The Motherhood Diaries: Birth Trauma – ‘When My Most Memorable Moment Also Became My Most Vulnerable’

Birth trauma affects an incredibly large number of Kiwi women, yet it’s a topic so rarely discussed. So, what does happen when what is supposed to be one of the happiest days of your life, becomes the most terrifying of your life?

Welcome to our series, The Motherhood Diaries – a safe space for you to share your experiences, advice, hopes and heartbreaks. We’ll be hearing from industry experts giving practical advice alongside Capsule readers (You!) sharing your firsthand experiences. We’re looking at everything from fertilitytrying to conceivepregnancythe fourth trimester, newborns, toddlers, children’s mental health and teenagers, fertility issues and everything in between! 

Psychological birth trauma is only recently gaining understanding and air time. In this piece, Kate Hicks, Founder of Birth Trauma Aotearoa, shares her own experience and what led her to create the My Birth Story support website and, more recently, a charitable trust working on behalf of Aotearoa’s birth trauma community.

I remember some things about my first birth experience – I remember hurriedly packing a hospital bag for a hasty exit from home to the hospital. I remember the specific cream colour of the walls and curtains of the maternity consulting room. I remember falling asleep in the birthing pool, in between contractions – contractions that were off the CTG chart strong and had no breaks for 16 hours. I remember team in the operating theatre taking turns to introduce themselves to each other and then, once everyone had finished, I said: “And I’m Kate, the Mum” followed by much laughter among the staff. I remember vomiting and shaking uncontrollably as seven layers of my body were stitched back together after an emergency C section.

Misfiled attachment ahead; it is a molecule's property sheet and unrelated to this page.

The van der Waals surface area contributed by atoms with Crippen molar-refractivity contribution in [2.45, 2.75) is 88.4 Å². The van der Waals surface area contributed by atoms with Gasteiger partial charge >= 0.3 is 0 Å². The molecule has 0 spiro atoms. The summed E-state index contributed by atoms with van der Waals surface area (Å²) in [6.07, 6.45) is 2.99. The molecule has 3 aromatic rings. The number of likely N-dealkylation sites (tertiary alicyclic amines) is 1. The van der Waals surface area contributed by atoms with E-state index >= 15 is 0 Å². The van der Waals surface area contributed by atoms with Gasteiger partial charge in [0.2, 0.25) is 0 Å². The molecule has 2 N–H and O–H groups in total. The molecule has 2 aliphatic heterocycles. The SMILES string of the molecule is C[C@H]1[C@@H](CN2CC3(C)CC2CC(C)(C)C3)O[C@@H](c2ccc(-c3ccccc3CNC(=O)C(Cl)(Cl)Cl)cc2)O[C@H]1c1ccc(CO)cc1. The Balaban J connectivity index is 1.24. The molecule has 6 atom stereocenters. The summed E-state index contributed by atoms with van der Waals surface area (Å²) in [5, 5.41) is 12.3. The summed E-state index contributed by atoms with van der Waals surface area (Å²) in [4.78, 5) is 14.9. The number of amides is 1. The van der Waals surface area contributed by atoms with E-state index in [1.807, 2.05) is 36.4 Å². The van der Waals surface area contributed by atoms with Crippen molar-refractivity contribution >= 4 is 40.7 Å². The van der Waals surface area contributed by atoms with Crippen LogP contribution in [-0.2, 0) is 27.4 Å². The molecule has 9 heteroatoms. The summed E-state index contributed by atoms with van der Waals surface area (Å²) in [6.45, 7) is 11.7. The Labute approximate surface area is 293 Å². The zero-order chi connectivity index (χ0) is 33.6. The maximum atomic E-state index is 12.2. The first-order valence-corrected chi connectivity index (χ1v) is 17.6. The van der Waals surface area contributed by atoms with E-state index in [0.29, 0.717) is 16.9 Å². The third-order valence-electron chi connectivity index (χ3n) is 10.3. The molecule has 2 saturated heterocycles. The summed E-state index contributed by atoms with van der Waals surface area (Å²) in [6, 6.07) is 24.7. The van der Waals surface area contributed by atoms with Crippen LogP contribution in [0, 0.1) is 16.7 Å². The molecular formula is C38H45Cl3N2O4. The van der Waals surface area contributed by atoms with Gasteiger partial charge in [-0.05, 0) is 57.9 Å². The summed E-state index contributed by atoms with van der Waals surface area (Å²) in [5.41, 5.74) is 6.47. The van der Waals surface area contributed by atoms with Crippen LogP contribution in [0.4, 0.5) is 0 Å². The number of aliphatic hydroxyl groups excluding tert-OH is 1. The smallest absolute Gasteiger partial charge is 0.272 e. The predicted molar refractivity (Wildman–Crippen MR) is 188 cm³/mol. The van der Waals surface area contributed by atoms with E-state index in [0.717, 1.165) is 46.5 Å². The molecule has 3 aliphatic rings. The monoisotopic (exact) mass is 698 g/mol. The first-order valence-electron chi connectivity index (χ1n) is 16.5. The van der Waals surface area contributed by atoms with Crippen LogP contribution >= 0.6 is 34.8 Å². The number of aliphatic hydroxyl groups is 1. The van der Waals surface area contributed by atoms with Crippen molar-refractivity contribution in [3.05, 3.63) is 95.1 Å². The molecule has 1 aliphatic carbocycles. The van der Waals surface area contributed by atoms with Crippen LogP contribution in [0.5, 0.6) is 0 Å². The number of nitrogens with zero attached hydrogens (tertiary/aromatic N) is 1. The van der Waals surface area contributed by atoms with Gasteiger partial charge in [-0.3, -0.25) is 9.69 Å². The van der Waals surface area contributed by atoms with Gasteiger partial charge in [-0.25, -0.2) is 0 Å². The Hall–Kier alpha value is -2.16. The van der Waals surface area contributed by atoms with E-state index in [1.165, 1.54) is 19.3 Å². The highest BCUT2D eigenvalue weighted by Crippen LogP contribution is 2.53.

There’s a lot I remember about my first birth experience; there’s more I’d like to forget. But I never will, so instead I take power from this experience to drive me to help others.

I don’t tend to share too much detail about my own story – though, having worked in the birth trauma space for the last seven years, I know how powerful sharing a story can be.

Birth trauma was a concept I only learnt about four months post-partum. My (amazing) midwife mentioned it when I expressed to her that I still felt really ‘wobbly’ about my daughter’s birth but couldn’t work out why I felt this way. I knew it wasn’t post-natal depression. I was anxious, but I didn’t think this was post-natal anxiety either.

What was birth trauma any way?

Trauma is our body and our brain’s way of protecting us from real, or perceived, danger. Birth trauma is trauma that is related to pregnancy, labour, birth and early post-partum.

When we experience danger, our brain immediately sends us into “fight or flight mode”, in order to protect ourselves or our loved ones. This is a very, very normal thing that our brain, and our body, does for us – it’s about survival and it’s totally natural. When it gets tricky, though, is when the danger passes but we struggle to move past the fight or flight state.

When we’ve experienced birth trauma we can experience difficulties in bonding with baby, breastfeeding challenges, relationship issues, confusion and grief, mistrust of medical professionals, anxiety, depression and even post-traumatic stress disorder (PTSD).

Birth trauma research is sparse but the little research that exists suggests that one in three birthing people report their birth as traumatic – in Aotearoa, that equates to around 50 people a day emotionally broken from the birth of their child. And it’s not only mothers and birthing parents – fathers, partners, support people and medical staff can all experience birth-related trauma too.

One of the trickiest things about birth trauma is that it’s subjective – what seems traumatic to one person may not be to another and vice versa. Often, when expressing distress about their birth, people are met with the dismissive attitudes of “at least baby is okay”, or, “what do you expect, it’s birth?!”. It’s always up to the person to decide whether they’ve had a traumatic experience or not and everyone is deserving of support regardless of what happened – it’s about how we feel about the birth that matters going forward.

The experience of trauma can come from anywhere, but some of the most common causes are a birth experience totally different to the one planned, fearing for one’s own, or baby’s life, procedures done without consent, systemic failures, poor pain management or care from staff, baby needing intensive care (NICU) or baby loss, and the triggering of previous abuse.